How Medical Assistants Can Better Deal with Elderly Patients
America's population is aging. As a result, more and more patients coming to doctors' offices, clinics, and rehabilitation facilities are likely to be 65 or older. By 2030, 71 million Americans are projected to be over age 65, a 200 percent increase from 2000, according to the U.S. Census Bureau.*
As a group, the elderly pose special challenges to health care providers. Their hearing can be impaired, which can make verbal communication more difficult. Their eyesight may be failing as well. Many elderly suffer from muscle weakness, problems with balance, memory deficits, and other physical, mental and emotional challenges that can impede even routine medical examinations.
As a medical assistant responsible for preparing patients for examinations, taking patient histories and other critical patient interactions, you need to be skilled in dealing with the elderly. Understanding the special challenges older men and women face and having the tools to overcome them can make you a valuable asset to any medical practice.
Here are some of the strategies and tactics you can use to deal more effectively with older patients:
1. Allow for additional time. Older patients not only tend to have more problems communicating and understanding new concepts, but they can also be more nervous and resistant than younger patients. So allow more time when taking patient histories and taking vital signs.
2. Be ready to provide physical assistance. Older patients may need help walking to the examination room, removing clothing and climbing onto the examination table. Be ready to provide assistance as necessary.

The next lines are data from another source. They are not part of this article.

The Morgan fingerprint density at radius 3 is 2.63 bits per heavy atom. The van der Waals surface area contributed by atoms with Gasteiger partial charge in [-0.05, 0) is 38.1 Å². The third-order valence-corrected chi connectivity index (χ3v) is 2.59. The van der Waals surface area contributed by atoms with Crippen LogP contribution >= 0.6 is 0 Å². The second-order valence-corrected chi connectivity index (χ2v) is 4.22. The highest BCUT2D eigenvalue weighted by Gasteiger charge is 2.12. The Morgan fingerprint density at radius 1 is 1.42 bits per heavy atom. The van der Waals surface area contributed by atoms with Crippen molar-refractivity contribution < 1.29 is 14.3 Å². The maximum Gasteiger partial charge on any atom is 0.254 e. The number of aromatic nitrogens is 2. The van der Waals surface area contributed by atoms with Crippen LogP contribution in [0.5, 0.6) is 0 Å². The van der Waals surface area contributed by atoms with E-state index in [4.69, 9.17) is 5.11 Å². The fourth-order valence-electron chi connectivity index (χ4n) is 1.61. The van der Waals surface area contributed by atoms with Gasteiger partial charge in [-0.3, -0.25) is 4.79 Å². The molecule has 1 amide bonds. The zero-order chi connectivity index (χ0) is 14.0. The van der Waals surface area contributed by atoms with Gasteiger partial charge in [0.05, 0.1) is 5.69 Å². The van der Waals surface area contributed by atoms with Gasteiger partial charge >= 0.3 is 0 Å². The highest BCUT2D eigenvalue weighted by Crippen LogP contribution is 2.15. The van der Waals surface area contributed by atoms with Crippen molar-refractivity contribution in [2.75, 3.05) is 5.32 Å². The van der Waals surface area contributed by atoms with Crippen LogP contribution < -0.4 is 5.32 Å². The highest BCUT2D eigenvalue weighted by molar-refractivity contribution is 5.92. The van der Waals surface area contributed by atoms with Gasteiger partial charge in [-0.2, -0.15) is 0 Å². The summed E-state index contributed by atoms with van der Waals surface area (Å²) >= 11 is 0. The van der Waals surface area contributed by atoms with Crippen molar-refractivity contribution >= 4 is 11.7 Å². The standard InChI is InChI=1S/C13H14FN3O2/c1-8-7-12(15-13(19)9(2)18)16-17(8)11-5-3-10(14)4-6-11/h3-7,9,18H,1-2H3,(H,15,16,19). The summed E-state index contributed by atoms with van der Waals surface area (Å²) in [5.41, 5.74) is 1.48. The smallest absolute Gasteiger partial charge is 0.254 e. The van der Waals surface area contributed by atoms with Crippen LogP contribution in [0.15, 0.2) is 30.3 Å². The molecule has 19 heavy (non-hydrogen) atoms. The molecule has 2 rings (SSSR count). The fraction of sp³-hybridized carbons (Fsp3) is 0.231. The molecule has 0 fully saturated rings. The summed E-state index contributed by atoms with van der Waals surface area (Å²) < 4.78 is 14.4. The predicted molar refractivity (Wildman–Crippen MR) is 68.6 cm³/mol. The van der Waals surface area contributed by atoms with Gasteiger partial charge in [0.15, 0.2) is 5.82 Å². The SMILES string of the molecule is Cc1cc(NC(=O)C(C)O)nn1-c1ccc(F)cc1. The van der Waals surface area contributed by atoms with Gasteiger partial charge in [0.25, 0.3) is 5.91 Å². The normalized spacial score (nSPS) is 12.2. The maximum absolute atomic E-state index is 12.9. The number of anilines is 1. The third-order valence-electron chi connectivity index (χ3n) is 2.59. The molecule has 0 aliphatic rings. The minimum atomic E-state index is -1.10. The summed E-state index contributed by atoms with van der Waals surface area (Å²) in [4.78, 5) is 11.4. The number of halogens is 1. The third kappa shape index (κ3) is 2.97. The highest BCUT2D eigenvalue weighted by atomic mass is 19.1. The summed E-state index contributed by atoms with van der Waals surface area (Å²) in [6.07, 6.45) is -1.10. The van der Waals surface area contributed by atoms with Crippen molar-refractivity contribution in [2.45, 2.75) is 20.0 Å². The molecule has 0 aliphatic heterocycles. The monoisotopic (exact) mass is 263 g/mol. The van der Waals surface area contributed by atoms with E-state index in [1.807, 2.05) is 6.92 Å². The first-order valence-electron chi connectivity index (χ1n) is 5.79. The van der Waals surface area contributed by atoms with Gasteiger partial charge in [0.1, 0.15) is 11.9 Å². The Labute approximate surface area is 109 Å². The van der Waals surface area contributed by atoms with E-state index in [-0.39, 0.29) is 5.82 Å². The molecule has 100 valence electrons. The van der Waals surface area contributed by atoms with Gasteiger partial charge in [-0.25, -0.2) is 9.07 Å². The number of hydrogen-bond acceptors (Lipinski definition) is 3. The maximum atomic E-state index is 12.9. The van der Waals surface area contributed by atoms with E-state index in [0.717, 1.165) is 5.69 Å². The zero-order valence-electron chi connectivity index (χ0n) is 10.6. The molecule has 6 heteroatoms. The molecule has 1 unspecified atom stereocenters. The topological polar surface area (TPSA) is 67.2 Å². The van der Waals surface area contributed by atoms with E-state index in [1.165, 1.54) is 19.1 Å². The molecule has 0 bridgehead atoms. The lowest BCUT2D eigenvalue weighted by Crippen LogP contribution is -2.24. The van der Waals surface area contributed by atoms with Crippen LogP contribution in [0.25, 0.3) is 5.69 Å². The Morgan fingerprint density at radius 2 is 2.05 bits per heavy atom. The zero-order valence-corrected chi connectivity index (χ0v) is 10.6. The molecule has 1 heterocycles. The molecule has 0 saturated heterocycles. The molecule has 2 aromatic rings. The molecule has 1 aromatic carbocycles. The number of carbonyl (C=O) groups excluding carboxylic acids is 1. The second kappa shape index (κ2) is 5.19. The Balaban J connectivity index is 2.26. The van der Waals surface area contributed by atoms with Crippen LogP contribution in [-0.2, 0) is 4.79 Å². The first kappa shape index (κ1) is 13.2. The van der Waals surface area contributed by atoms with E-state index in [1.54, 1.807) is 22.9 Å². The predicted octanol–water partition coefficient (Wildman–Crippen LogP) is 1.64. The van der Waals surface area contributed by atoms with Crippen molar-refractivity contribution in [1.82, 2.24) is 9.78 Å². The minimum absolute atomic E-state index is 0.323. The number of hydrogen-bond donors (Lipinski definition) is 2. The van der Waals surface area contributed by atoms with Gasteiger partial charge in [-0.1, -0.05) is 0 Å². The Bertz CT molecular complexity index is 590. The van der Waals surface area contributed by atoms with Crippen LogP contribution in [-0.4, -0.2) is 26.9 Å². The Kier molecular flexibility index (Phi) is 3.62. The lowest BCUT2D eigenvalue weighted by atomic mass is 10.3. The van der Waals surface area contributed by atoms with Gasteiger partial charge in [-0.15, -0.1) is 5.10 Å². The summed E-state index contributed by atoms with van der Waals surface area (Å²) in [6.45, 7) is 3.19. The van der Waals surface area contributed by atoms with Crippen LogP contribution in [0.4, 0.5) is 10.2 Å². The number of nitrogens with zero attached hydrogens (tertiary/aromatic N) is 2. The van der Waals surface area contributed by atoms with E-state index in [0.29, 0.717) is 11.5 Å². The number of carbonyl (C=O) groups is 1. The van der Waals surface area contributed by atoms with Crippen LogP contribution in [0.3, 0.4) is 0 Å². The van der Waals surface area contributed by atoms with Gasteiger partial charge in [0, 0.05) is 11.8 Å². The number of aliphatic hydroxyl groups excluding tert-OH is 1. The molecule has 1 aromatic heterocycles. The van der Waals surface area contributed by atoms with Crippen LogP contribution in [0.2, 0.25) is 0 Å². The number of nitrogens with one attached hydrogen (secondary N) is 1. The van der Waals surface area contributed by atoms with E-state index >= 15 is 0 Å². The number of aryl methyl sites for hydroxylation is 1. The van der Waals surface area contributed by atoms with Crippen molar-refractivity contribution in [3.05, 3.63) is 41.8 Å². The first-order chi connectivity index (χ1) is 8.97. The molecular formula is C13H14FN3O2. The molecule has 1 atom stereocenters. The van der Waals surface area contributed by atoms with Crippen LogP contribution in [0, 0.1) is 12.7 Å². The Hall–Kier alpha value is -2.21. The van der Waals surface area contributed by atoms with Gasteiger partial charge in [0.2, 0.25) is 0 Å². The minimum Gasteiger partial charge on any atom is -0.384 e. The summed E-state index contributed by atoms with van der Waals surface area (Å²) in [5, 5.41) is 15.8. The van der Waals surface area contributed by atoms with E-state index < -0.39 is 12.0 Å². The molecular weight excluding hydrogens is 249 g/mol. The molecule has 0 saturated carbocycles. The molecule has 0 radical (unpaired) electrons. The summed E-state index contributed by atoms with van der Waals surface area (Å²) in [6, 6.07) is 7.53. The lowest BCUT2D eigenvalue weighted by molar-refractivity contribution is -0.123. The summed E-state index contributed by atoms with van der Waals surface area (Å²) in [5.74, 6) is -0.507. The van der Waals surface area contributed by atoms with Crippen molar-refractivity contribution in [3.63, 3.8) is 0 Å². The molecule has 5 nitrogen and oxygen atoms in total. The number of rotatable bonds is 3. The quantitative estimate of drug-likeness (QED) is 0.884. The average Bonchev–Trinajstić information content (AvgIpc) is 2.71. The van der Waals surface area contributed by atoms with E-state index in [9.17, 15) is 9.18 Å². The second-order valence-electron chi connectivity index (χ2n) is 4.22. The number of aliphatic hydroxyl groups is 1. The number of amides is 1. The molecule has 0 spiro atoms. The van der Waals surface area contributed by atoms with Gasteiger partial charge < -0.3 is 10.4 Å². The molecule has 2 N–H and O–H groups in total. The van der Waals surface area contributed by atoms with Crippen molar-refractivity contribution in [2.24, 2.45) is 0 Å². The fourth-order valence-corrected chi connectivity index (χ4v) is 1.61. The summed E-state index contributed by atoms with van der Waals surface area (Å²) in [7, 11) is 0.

3. Avoid distractions. Make sure the examination room is quiet, secure and distraction-free. This will help promote focus and make your patients feel that they command your attention.
4. Stand directly in the patient's line of sight. As noted earlier, elderly patients may have problems with vision and hearing. Working face-to-face can improve communication and also help avoid distractions.
5. Maintain eye contact. Again, maintaining patient focus improves both communication and tends to enhance the patient's feelings of well-being. All patients want to feel important and cared for, but this issue is even more important when dealing with the elderly.
6. Listen. Being a good listener is a big part of being an effective health care professional. Let the patient complete his or her thoughts before interrupting with questions or moving ahead with procedures. You might even pick up some information that turns out to be vital to your supervising doctor.
7. Speak slowly and use short, simple sentences. Older people tend to speak and process verbal information more slowly than their younger counterparts. When speaking, articulate clearly, speak at an enhanced volume (but don't shout), and use short, simple sentences when possible.
8. Carefully explain each procedure and its purpose. Explaining each procedure can help decrease patient anxiety and improve cooperation.
9. Avoid confrontations. Because older patients have often experienced significant loss of one kind or another, they can become fearful. And fear often leads to aggression. If an older patient becomes hostile, back off and discuss the situation with your supervising physician.
Although as a group older patients have similar issues, every individual is different. Some elderly patients may need more specialized attention than others. As a medical assistant, it's important to remain alert, flexible and sensitive to each patient's particular situation. With time and practice, your skills dealing with the elderly will increase, and many of these tactics will become second nature to you.
* Source: 1. U.S. Interim Projections by Age, Sex, Race and Hispanic Origin. Washington, DC: U.S. Census Bureau; 2004. Available at: http://www.census.gov/ipc/www/usinterimproj. Accessed July 13, 2006.